London's Westminster court on Tuesday granted bail to Vijay Mallya and fixed next hearing in the extradition case on September 12.
Embattled liquor tycoon Vijay Mallya, wanted in India on fraud charges, returned to Westminster Magistrates' Court London on Tuesday for closing arguments in his high-profile extradition trial.
The 62-year-old former Kingfisher Airlines boss is fighting extradition to India on charges of fraud and money laundering amounting to around Rs 9,000 crores.
He arrived at the court along with his son Siddharth.
At the last hearing in the case on April 27, the Central Bureau of Investigation (CBI) had received a boost in the case as Judge Arbuthnot confirmed that the bulk of the evidence submitted by the Indian authorities will be admissible in the case.
The CBI had submitted a detailed set of documents to the UK court, which includes its case of conspiracy against former IDBI Bank Deputy Managing Director BK Batra, who was referred to in court as a new "villain" of sorts in the case.
As per the Indian authorities' case of conspiracy, Batra reportedly colluded with Mallya in sanctioning some of the loans to the now-defunct Kingfisher Airlines without following due diligence procedures.
In the separate extradition proceedings, if the judge rules in favour of the Indian government, the UK home secretary will have two months to sign Mallya's extradition order. However, both sides will have the chance to appeal in higher courts in the UK against the Magistrates' Court verdict.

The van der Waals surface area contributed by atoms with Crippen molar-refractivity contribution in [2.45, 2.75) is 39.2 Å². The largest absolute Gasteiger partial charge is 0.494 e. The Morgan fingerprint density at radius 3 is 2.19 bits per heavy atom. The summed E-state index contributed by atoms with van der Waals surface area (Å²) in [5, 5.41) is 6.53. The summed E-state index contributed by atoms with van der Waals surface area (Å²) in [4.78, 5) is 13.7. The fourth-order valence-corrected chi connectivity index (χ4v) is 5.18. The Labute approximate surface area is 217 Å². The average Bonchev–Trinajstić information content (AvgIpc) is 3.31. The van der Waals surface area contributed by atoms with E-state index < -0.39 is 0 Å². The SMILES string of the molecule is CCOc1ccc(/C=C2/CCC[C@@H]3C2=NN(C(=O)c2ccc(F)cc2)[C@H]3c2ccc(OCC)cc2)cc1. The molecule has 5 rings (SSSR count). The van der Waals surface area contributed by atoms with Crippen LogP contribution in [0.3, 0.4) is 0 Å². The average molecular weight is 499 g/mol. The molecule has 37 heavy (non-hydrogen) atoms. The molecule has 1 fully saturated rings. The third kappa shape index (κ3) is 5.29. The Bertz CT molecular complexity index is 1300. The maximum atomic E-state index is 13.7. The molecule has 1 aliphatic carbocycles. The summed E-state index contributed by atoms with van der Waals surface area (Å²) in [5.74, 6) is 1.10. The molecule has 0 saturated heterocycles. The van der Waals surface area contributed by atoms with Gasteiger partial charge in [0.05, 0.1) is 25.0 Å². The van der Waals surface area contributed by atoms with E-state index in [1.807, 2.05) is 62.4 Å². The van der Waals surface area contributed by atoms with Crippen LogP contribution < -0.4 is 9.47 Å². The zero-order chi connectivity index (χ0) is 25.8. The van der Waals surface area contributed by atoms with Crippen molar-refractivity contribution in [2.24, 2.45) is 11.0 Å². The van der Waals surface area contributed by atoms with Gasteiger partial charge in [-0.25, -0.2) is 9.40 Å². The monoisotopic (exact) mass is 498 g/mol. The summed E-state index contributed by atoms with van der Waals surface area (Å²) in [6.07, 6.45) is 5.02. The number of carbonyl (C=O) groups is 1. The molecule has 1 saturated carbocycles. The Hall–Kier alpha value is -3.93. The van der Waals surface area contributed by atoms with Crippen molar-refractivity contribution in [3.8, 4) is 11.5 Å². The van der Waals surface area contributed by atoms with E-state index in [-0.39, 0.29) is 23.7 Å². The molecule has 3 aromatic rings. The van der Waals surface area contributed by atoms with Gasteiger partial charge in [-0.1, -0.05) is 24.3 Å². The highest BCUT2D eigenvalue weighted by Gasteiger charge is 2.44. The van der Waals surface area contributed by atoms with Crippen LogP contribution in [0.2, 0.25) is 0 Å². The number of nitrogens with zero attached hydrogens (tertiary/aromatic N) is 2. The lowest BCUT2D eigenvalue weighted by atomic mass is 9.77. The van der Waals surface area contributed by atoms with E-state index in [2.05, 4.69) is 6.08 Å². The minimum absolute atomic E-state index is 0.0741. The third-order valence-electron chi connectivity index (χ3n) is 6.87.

Mallya's defence team, headed by barrister Clare Montgomery, has disputed the fraud allegations and also submitted further written material from UK-based prisons expert Dr Alan Mitchell, challenging some of the photographs of Barrack 12 of Mumbai Central Prison on Arthur Road, where Mallya is to be held if he is extradited from the UK.
The extradition trial, which opened at the London court on December 4 last year, is aimed at laying out a prima facie case of fraud against Mallya, who has been based in the UK since he left India in March 2016. It also seeks to prove there are no "bars to extradition" and that the tycoon is assured a fair trial in India over his now-defunct Kingfisher Airlines' alleged default of over Rs 9,000 crores in loans from a consortium of Indian banks.
(With PTI inputs)